Circle of Keith Vaughan, For the Joy of Suffering -Mid-20th-century mixed media
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An original mid-20th-century watercolour painting, Circle of Keith Vaughan For the Joy of Suffering Remorse?!.
Watercolour, pastel and Indian ink. An ambiguous composition of conflicting emotion.
Unsigned. Inscribed above the image upper centre.
Some minor age toning towards the outer edges of the sheet. Marks lower right as shown.
20.2cm x 28.5cm.
This picture is from a sophisticated collection of mixed media works, which date from the period during which Keith Vaughan was working and are closely related to his style. We acquired the collection bearing this attribution. Keith Vaughan has in recent years enjoyed a resurgence in popularity. He was reportedly the best-selling artist at the 2012 British Art Fair, outselling Damien Hirst and Mary Fedden.
Like the works of Vaughan, these drawings all have key figurative elements, focusing on the human figure, whilst overall having an abstract aesthetic. Keith Vaughan (1912-1977) was self-taught as an artist, who went on to teach at Camberwell College of Arts, the Central School of Art and later at the Slade School. Vaughan said “for me painting which has not got a representational element in it hardly goes beyond the point of design.”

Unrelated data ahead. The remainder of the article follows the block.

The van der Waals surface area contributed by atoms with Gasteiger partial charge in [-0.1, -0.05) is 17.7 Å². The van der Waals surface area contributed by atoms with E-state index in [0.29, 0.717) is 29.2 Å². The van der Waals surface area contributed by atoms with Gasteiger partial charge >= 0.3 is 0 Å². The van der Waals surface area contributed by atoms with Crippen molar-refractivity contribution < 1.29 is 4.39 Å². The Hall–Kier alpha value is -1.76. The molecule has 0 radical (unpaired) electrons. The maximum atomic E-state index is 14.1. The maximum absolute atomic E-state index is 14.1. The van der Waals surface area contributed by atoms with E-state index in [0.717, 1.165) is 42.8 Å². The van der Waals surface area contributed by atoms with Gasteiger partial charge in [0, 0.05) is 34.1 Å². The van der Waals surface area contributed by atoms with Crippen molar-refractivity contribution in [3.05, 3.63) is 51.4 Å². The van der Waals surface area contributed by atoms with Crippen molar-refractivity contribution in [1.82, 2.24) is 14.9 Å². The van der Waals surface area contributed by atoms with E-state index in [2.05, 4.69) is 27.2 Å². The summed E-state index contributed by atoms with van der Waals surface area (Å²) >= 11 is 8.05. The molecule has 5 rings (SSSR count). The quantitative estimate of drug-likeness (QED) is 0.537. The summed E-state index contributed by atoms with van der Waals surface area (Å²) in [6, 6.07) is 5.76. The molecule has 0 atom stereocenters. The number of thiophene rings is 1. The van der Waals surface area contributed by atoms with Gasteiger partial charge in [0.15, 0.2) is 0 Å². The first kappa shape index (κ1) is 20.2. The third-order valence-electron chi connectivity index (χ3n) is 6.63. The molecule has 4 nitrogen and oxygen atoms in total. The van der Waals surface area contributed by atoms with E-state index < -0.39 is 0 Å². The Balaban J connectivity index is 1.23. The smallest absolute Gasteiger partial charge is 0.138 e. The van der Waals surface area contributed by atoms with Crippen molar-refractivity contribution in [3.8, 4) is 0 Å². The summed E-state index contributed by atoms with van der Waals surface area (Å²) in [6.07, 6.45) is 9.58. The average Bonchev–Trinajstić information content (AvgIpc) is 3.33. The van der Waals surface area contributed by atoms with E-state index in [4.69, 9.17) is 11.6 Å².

The majority of the works in this collection are titled by the artist, and are therefore given narrative meaning. Their themes are often dark and ambiguous, touching on loss, suffering, belonging and mortality. Other drawings have literary and philosophical associations, depicting characters from the novels of Dostoyevsky and Hermann Hesse.
Vaughan’s own style was individualist; he identified with the Romantic notion of the “cult of the individual” and his early work was influenced by the postwar melancholy Neo-Romanticism of his friends Graham Sutherland and John Minton. He also drew inspiration from varied literary sources, including William Blake, Franz Kafka and James Joyce – the Romantic, nightmarish and heroic.
Vaughan often worked in a sketchy, frenzied style and his palette was typically muted. Some of his works are similar to Henry Moore’s wartime drawings, and use line and form to communicate emotional weight. Later Vaughan came to the Europeans and Cubism, inspired by the more generalised forms of Picasso. This collection of drawings share Vaughan’s complex, layered quality, and likewise these pictures are generally sombre in colour as well as meaning, in some cases being monochrome.
Text copyright © 2016 Somerset & Wood Fine Art Ltd. All rights reserved.
Product code: JE-073